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Under new federal rules, Maine public sector employees must be vaccinated or tested regularly for COVID-19

Employees in the public sector (i.e. school staff, state and local government workers, etc.) will be required to be vaccinated or be tested regularly.

AUGUSTA, Maine — UPDATE: A Department of Labor spokesperson said Tuesday, Oct. 5, in an e-mail:

"OSHA is developing a rule that will require all employers with 100 or more employees to ensure their workforce is fully vaccinated or require any workers who remain unvaccinated to produce a negative test result on at least a weekly basis before coming to work. OSHA will issue an Emergency Temporary Standard (ETS) to implement this requirement. This requirement will impact over 80 million workers in private sector businesses with 100+ employees. The agency is developing a rule that will require employers with more than 100 employees to provide paid time off for the time it takes for workers to get vaccinated or to recover if they are under the weather post-vaccination. This requirement will be implemented through the ETS. The ETS will apply to public sector state and local government workers, including educators and school staff, in the 26 states and two territories with a state OSHA plan."

Essentially, the DOL is working on a rule that would require employers to pay their employees for the time to get the COVID-19 vaccine, and for any time to recover if they feel sick following the shot.

Also, because Maine has a "state OSHA plan," the 100 employee threshold applies to Maine public school staff and educators.

The Maine Department of Labor (DOL) said the federal government informed them that the Biden administration’s vaccine and testing requirement will apply to public sector employers in Maine, including state, county, and local governments, and public school systems.

Last week, President Biden announced that he has directed OSHA to develop a rule requiring all employers with 100 or more employees to ensure their workforce is fully vaccinated for COVID-19, or require any workers who remain unvaccinated to produce a negative COVID-19 test result on at least a weekly basis before coming to work.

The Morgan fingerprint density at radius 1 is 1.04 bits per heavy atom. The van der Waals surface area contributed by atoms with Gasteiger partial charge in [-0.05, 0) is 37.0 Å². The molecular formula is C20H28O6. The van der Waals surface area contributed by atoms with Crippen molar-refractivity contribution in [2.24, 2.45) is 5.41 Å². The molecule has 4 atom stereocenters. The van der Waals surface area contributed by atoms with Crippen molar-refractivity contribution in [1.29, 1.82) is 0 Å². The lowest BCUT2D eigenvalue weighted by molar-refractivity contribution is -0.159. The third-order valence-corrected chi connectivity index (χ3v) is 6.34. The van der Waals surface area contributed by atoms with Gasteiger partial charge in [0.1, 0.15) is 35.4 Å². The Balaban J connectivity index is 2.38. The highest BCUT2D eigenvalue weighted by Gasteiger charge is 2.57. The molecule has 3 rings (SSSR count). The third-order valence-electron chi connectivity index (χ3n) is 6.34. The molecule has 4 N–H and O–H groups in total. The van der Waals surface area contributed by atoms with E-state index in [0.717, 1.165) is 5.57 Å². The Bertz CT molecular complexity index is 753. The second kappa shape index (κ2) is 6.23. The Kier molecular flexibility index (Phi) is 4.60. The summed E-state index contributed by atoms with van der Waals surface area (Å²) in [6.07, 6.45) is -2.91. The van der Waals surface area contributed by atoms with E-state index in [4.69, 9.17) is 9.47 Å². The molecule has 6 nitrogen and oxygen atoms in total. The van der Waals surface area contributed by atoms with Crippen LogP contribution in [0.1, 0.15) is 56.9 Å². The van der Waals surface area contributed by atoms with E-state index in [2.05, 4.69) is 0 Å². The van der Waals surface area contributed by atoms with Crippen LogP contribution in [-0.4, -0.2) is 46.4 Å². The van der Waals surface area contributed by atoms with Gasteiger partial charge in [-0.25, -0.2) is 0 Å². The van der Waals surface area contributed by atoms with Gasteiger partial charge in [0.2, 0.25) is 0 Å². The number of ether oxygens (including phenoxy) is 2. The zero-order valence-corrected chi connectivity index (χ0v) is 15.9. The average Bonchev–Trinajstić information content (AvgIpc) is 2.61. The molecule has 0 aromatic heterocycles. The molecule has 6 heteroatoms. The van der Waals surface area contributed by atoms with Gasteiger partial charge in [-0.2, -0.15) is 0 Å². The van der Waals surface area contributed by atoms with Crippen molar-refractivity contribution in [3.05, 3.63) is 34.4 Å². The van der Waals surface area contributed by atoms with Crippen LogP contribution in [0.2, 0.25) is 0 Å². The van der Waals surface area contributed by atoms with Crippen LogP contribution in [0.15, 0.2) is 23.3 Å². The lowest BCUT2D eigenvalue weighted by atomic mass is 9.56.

OSHA said they will issue an Emergency Temporary Standard to implement this requirement.

The Maine DOL sought clarification from OSHA about the rule’s applicability to public employers because, under longstanding Maine law and a 2015 agreement with the Federal government known as a “state plan,” Maine is required to adopt and enforce for public employers all of OSHA’s occupational safety and health standards.

According to the Maine DOL, Maine is one of 26 states and two territories to have a “state plan” agreement with the federal government.

Under an approved OSHA plan, the Maine Department of Labor is designated as the state agency responsible for the development and enforcement of occupational safety and health standards applicable to state and local government employment throughout the state. Meanwhile, federal OSHA enforces standards in Maine’s private sector employment.

OSHA confirmed with the Maine DOL that the forthcoming Emergency Temporary Standard will apply to public sector employers with 100 or more employees in Maine and the 25 other states and two territories with a state OSHA plan.

In Maine, these public entities include state and local governments, public school systems, the University of Maine System, the Maine Community College System, Maine Maritime Academy, the Maine Turnpike Authority, and sewer and water districts.

Maine Community College System President David Daigler gave the following statement in a press release in response to the news:

“Today’s announcement from the Department of Labor confirms the need for requiring clear vaccine protocols such as the one already in place at Maine’s community colleges. The MCCS protocol is a critical part of a broader effort to keep our community as safe as possible. It is, simply put, the right thing to do,” MCCS President David Daigler said Friday.

Watch NCM's full interview with Maine Education Association President Grace Leavitt below.